As consumers refocus their work/life priorities, we will see a greater significance on family and community, which will manifest itself in mealtime activities with family and friends, as well as community involvement and participation. A pressure on the hours worked each week will lead to more focus on finding and making time for "what really matters."

There will be more emphasis on the economy than the environment. As the economy continues to struggle, people place less emphasis on environmental concerns and move their efforts to more practical issues such as financial matters. Successful environmental initiatives will focus on individual health and community concerns. Included in this will be the return to core values and the need to seek out activities that both counter stress and rebalance the individual, as well as activities which energise and vitalise the individual. The social interaction in the fitness area also lets people feel more connected.

Increased focus on prevention continues, as we see people turn more to food and exercise as medicine and therapy. There will be increased demand for healthy comfort foods replacing more extravagant gourmet items.

In terms of this we see a trend from luxury to necessity, from pampering to health, and currently as testimony to this we are seeing in health clubs an increase in membership visits.  People are looking for value and will seek out the activities and investments that deliver this, and also deliver according to the new core values.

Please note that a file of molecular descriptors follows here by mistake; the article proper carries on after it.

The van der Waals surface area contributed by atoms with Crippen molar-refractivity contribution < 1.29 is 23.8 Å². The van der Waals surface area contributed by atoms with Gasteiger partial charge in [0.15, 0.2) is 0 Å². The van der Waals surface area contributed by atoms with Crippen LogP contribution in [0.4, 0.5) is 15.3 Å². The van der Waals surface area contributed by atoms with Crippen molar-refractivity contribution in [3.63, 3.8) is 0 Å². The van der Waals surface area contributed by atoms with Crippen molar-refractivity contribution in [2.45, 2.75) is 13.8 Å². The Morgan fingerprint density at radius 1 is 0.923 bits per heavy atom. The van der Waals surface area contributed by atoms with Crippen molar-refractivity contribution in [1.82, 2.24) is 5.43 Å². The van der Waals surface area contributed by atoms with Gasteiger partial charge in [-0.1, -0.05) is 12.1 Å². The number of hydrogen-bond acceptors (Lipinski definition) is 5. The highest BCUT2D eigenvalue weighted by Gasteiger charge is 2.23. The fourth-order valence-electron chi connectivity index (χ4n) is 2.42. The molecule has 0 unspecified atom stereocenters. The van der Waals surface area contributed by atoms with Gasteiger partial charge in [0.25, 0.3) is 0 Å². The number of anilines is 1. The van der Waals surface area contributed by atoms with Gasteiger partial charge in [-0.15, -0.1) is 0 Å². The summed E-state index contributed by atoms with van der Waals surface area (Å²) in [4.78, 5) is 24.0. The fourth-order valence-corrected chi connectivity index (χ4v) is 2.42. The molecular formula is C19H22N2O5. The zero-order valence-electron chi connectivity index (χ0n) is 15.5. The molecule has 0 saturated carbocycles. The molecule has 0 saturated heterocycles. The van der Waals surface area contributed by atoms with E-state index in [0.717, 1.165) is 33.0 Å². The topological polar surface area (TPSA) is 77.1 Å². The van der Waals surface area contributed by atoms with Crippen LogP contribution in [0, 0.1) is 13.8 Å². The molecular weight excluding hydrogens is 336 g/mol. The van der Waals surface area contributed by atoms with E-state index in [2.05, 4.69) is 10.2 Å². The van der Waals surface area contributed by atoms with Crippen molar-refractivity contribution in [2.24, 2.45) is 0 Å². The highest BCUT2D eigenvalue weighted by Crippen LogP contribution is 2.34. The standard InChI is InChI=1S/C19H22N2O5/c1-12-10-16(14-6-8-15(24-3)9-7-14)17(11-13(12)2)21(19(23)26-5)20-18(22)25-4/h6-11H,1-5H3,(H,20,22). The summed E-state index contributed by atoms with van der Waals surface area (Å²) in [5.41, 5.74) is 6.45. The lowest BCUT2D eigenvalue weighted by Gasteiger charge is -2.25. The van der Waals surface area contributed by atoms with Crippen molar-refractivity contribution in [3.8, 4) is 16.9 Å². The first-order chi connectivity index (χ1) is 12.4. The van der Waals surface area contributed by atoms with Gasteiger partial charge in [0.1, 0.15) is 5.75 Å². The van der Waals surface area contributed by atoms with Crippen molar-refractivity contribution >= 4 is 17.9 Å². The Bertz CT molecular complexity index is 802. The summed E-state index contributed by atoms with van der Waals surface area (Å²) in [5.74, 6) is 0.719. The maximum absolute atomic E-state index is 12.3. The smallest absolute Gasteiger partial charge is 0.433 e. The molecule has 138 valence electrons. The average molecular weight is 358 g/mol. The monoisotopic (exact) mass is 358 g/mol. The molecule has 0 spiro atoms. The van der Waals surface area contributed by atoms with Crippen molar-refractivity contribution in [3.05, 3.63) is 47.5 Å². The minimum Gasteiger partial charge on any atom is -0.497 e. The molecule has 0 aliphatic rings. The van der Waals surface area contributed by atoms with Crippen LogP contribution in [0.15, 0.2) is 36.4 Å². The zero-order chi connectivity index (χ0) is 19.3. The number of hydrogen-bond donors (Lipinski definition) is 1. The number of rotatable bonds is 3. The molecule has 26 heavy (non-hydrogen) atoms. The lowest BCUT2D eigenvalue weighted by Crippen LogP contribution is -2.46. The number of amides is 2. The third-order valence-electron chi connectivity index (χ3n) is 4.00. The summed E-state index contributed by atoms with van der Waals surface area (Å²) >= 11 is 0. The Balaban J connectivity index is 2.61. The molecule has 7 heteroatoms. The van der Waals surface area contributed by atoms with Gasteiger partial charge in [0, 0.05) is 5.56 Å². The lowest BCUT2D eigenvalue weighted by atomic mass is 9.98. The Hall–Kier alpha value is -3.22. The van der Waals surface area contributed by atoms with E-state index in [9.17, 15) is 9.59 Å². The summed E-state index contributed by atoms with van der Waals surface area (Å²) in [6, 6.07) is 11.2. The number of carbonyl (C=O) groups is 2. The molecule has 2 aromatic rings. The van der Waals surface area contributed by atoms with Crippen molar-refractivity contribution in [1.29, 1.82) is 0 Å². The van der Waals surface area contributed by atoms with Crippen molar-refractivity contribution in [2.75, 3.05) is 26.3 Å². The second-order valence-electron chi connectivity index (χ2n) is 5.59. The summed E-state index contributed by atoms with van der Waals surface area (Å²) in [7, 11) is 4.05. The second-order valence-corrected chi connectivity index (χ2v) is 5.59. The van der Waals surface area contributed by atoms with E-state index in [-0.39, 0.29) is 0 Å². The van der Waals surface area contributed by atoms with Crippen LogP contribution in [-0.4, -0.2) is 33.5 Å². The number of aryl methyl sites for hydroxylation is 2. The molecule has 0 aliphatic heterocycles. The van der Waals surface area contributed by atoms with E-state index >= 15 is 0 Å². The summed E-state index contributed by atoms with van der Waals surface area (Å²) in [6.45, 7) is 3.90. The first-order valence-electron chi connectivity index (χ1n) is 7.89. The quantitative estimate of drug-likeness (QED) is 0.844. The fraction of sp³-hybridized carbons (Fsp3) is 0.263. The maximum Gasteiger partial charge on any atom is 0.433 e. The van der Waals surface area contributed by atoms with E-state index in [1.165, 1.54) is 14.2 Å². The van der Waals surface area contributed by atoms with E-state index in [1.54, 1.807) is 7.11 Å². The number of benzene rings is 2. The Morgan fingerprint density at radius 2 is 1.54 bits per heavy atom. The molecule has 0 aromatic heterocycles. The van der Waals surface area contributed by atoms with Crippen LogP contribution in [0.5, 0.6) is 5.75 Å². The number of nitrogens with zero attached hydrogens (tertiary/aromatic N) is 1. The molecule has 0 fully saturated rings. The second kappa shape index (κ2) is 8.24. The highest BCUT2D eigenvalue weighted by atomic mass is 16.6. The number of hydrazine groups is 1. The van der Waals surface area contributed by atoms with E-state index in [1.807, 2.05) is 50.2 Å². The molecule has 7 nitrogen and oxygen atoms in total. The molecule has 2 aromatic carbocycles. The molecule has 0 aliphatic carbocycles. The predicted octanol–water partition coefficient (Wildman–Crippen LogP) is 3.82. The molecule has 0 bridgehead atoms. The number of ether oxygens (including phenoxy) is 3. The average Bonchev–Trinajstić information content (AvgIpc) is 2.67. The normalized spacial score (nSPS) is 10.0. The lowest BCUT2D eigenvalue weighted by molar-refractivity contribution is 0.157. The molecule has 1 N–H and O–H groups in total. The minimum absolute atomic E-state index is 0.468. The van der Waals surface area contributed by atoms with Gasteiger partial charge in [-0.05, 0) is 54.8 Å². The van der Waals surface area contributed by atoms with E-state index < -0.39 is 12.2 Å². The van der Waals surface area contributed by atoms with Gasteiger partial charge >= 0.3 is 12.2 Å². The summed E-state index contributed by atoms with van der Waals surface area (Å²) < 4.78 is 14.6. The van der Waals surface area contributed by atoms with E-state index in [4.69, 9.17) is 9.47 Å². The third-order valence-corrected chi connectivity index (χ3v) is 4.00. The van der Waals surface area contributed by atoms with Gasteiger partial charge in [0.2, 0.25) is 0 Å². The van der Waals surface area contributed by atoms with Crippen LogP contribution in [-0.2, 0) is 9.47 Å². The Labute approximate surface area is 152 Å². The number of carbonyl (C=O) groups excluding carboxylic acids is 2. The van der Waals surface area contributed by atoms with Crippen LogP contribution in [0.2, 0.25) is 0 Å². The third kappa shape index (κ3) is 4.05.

Opportunities for the SPA as Wellness Centre

Focusing on a health based holistic wellness approach means SPAs may no longer be seen as luxuries. For an aging and stressed population, wellness SPAs provide a way to stay young and healthy. Some of the new visitors to SPAs are teenagers and men, these groups have additional goals and requirements from a wellness centre.

The key is to increase the value to the customer and aim to create repetitive spend and loyalty.  With additional time pressures, consumers are looking for a place to fulfil all of their wellness goals, from de-stressing, Health and Fitness, and socialization.

Consumers are cutting back on areas of excess, this includes holiday homes, oversees holidays and even eating out. However trends show consumers still require an environment to find balance and recreate the energy they require to keep them optimal through these tough times. Refocusing of priorities and spend may even allow for increased disposable income for activities that deliver in an affordable way the key values and health priorities. Once your customer experiences it and realizes the benefit of having a treatment or wellness activity, it rejuvenates and puts them back in balance, it really becomes a necessity instead of a luxury.